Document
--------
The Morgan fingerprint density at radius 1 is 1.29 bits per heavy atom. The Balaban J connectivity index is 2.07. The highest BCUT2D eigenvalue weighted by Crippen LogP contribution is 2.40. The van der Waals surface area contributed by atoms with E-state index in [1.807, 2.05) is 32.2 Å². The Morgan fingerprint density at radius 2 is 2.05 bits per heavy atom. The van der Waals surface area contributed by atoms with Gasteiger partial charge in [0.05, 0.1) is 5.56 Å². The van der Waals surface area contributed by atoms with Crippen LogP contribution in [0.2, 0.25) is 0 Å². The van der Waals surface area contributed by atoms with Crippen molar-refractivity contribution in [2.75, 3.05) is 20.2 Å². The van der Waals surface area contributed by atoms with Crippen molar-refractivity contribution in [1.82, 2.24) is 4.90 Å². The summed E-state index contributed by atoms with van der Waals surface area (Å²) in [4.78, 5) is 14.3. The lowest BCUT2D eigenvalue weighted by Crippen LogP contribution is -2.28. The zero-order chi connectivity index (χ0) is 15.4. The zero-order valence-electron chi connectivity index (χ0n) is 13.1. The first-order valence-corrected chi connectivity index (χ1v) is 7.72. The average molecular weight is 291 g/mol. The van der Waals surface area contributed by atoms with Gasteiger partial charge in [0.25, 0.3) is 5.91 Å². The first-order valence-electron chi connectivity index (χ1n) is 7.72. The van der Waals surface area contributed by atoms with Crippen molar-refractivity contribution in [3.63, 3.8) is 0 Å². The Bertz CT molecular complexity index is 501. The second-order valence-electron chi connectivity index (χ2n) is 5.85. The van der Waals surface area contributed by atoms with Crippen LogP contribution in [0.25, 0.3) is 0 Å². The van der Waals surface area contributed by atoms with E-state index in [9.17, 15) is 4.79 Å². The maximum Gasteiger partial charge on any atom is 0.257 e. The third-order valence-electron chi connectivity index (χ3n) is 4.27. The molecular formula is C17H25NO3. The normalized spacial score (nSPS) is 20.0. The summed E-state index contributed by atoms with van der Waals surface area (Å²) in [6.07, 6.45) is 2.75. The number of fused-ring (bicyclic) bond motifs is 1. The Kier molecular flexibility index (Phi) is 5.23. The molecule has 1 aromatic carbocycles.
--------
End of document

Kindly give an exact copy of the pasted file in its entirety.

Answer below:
The Morgan fingerprint density at radius 1 is 1.29 bits per heavy atom. The Balaban J connectivity index is 2.07. The highest BCUT2D eigenvalue weighted by Crippen LogP contribution is 2.40. The van der Waals surface area contributed by atoms with E-state index in [1.807, 2.05) is 32.2 Å². The Morgan fingerprint density at radius 2 is 2.05 bits per heavy atom. The van der Waals surface area contributed by atoms with Gasteiger partial charge in [0.05, 0.1) is 5.56 Å². The van der Waals surface area contributed by atoms with Crippen LogP contribution in [0.2, 0.25) is 0 Å². The van der Waals surface area contributed by atoms with Crippen molar-refractivity contribution in [2.75, 3.05) is 20.2 Å². The van der Waals surface area contributed by atoms with Crippen molar-refractivity contribution in [1.82, 2.24) is 4.90 Å². The summed E-state index contributed by atoms with van der Waals surface area (Å²) in [4.78, 5) is 14.3. The lowest BCUT2D eigenvalue weighted by Crippen LogP contribution is -2.28. The zero-order chi connectivity index (χ0) is 15.4. The zero-order valence-electron chi connectivity index (χ0n) is 13.1. The first-order valence-corrected chi connectivity index (χ1v) is 7.72. The average molecular weight is 291 g/mol. The van der Waals surface area contributed by atoms with Gasteiger partial charge in [0.25, 0.3) is 5.91 Å². The first-order valence-electron chi connectivity index (χ1n) is 7.72. The van der Waals surface area contributed by atoms with Crippen molar-refractivity contribution in [3.63, 3.8) is 0 Å². The Bertz CT molecular complexity index is 501. The second-order valence-electron chi connectivity index (χ2n) is 5.85. The van der Waals surface area contributed by atoms with Crippen LogP contribution in [0.25, 0.3) is 0 Å². The van der Waals surface area contributed by atoms with E-state index in [9.17, 15) is 4.79 Å². The maximum Gasteiger partial charge on any atom is 0.257 e. The third-order valence-electron chi connectivity index (χ3n) is 4.27. The molecular formula is C17H25NO3. The normalized spacial score (nSPS) is 20.0. The summed E-state index contributed by atoms with van der Waals surface area (Å²) in [6.07, 6.45) is 2.75. The number of fused-ring (bicyclic) bond motifs is 1. The Kier molecular flexibility index (Phi) is 5.23. The molecule has 1 aromatic carbocycles.